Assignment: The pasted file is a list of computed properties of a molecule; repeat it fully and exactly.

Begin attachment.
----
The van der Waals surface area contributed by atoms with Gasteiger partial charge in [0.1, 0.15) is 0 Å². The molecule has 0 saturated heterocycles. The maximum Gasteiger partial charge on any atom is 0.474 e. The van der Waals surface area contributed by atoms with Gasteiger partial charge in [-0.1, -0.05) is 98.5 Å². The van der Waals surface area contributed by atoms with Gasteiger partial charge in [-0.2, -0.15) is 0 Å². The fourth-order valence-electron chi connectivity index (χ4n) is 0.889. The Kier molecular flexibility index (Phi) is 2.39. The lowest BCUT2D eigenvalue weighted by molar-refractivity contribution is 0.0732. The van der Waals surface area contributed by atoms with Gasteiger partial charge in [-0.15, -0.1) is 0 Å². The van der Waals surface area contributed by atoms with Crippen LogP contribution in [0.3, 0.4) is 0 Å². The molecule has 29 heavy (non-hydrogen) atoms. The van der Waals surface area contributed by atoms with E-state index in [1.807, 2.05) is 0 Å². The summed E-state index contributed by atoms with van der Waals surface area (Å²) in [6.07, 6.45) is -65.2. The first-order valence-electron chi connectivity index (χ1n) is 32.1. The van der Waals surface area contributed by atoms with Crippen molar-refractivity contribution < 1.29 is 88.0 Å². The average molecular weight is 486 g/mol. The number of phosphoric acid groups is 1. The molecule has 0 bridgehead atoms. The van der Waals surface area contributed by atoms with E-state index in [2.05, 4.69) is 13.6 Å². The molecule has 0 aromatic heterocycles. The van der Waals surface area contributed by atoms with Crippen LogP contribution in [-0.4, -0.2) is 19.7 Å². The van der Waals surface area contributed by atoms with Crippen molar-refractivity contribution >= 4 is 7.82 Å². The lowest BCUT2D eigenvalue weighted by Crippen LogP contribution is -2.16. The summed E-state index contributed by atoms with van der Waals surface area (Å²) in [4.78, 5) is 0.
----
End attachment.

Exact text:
The van der Waals surface area contributed by atoms with Gasteiger partial charge in [0.1, 0.15) is 0 Å². The molecule has 0 saturated heterocycles. The maximum Gasteiger partial charge on any atom is 0.474 e. The van der Waals surface area contributed by atoms with Gasteiger partial charge in [-0.1, -0.05) is 98.5 Å². The van der Waals surface area contributed by atoms with Gasteiger partial charge in [-0.2, -0.15) is 0 Å². The fourth-order valence-electron chi connectivity index (χ4n) is 0.889. The Kier molecular flexibility index (Phi) is 2.39. The lowest BCUT2D eigenvalue weighted by molar-refractivity contribution is 0.0732. The van der Waals surface area contributed by atoms with Gasteiger partial charge in [-0.15, -0.1) is 0 Å². The van der Waals surface area contributed by atoms with Crippen LogP contribution in [0.3, 0.4) is 0 Å². The molecule has 29 heavy (non-hydrogen) atoms. The van der Waals surface area contributed by atoms with E-state index in [1.807, 2.05) is 0 Å². The summed E-state index contributed by atoms with van der Waals surface area (Å²) in [6.07, 6.45) is -65.2. The first-order valence-electron chi connectivity index (χ1n) is 32.1. The van der Waals surface area contributed by atoms with Crippen molar-refractivity contribution < 1.29 is 88.0 Å². The average molecular weight is 486 g/mol. The number of phosphoric acid groups is 1. The molecule has 0 bridgehead atoms. The van der Waals surface area contributed by atoms with E-state index in [2.05, 4.69) is 13.6 Å². The molecule has 0 aromatic heterocycles. The van der Waals surface area contributed by atoms with Crippen LogP contribution in [-0.4, -0.2) is 19.7 Å². The van der Waals surface area contributed by atoms with Crippen molar-refractivity contribution >= 4 is 7.82 Å². The lowest BCUT2D eigenvalue weighted by Crippen LogP contribution is -2.16. The summed E-state index contributed by atoms with van der Waals surface area (Å²) in [4.78, 5) is 0.